An act introduced in Congress aims to make sure projects like the Dakota Rail Trail and the Luce Line Trail get the funding they need for years to come.

U.S. Sens. Amy Klobuchar, D-Minn., and Richard Burr, R-N.C., introduced the RTP Full Funding Act in October. RTP stands for Recreational Trails Program, which is a federal program that was established in 1991 to provide funding to states to develop and maintain outdoor recreational trails.

“Minnesota snowmobilers, hikers, ATV users, cyclists and countless others who enjoy the outdoors rely on the Recreational Trails Program to explore our state’s natural wonders and support our local businesses,” Klobuchar said in a statement. “This bipartisan legislation will help ensure states receive all of the resources they deserve to protect and improve these trails for generations to come.”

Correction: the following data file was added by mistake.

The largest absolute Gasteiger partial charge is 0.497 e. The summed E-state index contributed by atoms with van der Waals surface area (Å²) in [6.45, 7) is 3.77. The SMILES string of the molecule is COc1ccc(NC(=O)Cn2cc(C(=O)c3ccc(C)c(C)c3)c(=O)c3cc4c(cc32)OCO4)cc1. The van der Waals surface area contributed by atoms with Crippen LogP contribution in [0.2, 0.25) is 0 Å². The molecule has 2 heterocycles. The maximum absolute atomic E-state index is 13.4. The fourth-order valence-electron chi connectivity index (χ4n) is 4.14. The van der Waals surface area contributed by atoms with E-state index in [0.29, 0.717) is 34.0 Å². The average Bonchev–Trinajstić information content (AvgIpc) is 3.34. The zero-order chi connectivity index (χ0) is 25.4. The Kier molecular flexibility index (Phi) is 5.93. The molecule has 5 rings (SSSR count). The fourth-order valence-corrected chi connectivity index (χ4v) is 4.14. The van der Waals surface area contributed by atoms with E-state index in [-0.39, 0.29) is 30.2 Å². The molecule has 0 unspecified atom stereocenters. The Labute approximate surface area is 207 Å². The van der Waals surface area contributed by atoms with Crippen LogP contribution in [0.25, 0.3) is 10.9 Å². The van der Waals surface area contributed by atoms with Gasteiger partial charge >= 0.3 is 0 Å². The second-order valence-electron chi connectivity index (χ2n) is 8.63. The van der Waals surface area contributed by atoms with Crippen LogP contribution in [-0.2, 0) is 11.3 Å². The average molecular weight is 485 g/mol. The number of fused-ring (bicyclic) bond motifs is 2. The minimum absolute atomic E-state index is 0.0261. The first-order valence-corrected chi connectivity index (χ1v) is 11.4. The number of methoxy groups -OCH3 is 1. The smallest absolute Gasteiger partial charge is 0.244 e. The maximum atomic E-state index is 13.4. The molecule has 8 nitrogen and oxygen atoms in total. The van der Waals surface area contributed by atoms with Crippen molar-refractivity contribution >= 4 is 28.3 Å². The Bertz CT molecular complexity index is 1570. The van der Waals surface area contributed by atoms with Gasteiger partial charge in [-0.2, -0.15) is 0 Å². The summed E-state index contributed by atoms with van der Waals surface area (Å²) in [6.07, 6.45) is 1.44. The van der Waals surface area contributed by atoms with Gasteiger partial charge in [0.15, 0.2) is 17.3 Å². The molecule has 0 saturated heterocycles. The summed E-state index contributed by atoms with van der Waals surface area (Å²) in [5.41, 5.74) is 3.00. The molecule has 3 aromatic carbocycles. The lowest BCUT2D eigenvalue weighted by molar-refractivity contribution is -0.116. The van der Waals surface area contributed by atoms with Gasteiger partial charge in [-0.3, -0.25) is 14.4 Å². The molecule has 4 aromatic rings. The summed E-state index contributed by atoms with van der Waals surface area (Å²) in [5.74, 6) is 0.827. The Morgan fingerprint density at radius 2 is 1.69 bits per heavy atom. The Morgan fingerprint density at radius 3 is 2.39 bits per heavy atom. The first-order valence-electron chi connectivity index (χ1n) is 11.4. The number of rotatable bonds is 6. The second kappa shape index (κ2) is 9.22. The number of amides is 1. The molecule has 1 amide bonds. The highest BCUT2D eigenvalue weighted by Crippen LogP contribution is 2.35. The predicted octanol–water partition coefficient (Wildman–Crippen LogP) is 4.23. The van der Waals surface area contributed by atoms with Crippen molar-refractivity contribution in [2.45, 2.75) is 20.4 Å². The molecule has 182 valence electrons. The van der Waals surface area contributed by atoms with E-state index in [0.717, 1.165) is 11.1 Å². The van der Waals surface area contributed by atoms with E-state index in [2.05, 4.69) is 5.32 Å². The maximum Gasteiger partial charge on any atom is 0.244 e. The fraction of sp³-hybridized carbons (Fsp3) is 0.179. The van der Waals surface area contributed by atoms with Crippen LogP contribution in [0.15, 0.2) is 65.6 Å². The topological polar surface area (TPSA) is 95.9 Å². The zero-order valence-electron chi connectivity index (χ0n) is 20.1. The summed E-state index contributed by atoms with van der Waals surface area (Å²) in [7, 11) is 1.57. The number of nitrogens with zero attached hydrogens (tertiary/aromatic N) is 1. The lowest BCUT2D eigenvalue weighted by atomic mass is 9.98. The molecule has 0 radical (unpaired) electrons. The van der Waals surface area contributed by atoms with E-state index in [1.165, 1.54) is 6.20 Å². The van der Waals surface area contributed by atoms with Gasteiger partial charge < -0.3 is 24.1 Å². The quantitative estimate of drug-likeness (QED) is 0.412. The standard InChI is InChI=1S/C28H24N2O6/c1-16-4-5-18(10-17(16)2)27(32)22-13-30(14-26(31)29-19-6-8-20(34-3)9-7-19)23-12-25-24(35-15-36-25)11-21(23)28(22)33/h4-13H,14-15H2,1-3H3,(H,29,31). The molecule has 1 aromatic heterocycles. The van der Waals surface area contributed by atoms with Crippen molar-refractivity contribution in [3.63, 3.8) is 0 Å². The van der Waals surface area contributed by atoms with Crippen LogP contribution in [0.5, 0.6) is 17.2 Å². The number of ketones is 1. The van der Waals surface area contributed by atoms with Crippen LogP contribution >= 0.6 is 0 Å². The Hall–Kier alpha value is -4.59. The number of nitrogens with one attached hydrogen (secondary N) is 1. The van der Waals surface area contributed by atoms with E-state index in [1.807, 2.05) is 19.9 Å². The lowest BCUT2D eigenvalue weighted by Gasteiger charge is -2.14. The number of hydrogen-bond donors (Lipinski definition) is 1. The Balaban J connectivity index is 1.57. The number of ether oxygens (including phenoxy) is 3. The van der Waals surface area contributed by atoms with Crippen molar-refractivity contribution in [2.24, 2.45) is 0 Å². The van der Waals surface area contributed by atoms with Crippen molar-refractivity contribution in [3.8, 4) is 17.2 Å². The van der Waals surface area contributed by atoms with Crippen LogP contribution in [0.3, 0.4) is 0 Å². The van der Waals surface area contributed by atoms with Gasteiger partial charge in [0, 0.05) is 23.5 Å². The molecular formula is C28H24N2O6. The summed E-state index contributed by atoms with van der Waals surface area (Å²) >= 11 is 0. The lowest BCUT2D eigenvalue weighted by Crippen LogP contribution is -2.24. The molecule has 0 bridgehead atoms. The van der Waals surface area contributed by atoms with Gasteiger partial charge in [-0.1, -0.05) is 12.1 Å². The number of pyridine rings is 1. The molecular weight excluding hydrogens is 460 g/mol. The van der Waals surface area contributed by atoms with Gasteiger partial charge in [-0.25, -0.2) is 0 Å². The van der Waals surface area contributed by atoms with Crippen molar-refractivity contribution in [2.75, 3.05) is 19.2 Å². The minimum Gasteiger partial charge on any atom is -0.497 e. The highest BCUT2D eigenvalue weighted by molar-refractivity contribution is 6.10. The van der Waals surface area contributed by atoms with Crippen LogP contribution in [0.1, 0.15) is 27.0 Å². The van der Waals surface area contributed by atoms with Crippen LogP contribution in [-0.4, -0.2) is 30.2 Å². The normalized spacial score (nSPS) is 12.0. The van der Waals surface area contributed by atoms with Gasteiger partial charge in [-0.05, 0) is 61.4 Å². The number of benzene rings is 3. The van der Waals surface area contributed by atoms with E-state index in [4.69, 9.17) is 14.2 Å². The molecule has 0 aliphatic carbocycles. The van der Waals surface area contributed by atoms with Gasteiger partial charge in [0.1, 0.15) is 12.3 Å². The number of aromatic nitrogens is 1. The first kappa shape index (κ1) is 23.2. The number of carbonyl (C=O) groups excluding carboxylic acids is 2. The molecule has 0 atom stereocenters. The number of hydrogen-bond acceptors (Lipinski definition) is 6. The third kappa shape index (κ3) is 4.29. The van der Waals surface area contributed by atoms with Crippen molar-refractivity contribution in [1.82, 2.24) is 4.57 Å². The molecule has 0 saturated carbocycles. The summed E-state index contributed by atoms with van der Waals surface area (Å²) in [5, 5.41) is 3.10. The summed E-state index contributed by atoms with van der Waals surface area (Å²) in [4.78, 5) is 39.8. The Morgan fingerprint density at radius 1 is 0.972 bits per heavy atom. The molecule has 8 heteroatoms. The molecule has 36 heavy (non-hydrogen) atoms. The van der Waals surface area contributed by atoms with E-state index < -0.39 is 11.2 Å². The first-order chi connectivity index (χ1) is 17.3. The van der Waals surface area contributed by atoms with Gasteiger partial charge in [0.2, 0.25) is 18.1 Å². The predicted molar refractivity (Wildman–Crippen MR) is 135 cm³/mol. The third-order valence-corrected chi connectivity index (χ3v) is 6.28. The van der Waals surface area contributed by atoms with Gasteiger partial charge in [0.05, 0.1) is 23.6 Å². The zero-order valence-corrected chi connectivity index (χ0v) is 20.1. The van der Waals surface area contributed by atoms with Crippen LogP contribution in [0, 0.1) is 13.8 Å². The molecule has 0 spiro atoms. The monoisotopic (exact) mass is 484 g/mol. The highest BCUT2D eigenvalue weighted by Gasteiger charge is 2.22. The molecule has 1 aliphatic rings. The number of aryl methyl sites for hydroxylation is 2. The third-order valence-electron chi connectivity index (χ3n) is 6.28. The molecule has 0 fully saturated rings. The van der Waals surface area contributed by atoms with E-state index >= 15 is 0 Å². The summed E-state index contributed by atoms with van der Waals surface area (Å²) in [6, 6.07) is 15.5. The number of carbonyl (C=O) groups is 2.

The program has provided funding for 20 projects in Minnesota, including several in the Lake Minnetonka area. Such as:

The Luce Line Trail from Orono to Watertown. In 2002, the Minnesota Department of Natural Resources received $100,000 from the program to make improvements to the trail.

The Dakota Rail Trail in Minnetrista. In 2009, the city of Minnetrista received $14,500 from the program to connect a parking lot to the trail.

The city of Mound in 2002 received $60,799 from the program to purchase snowmobile equipment for construction and maintenance.

In 1996, Hennepin County Parks received $25,000 from the program for trail maintenance in Plymouth.

The Recreational Trails Program Funding Act would make sure the federal money collected for this program is “maximized to support trail projects in the future,” a news release says. Specifically, the act aims to increase the accuracy and transparency of program funding by requiring a study to determine how much money is collected for the program through non-highway recreational fuel taxes. It would also improve reporting on expenditures from the program in order to improve accountability and oversight and streamline program funding distribution to states by reducing “unnecessary” paperwork.

The act is supported by recreational groups, including snowmobilers, cyclists, hikers and off-highway vehicle groups, the release notes.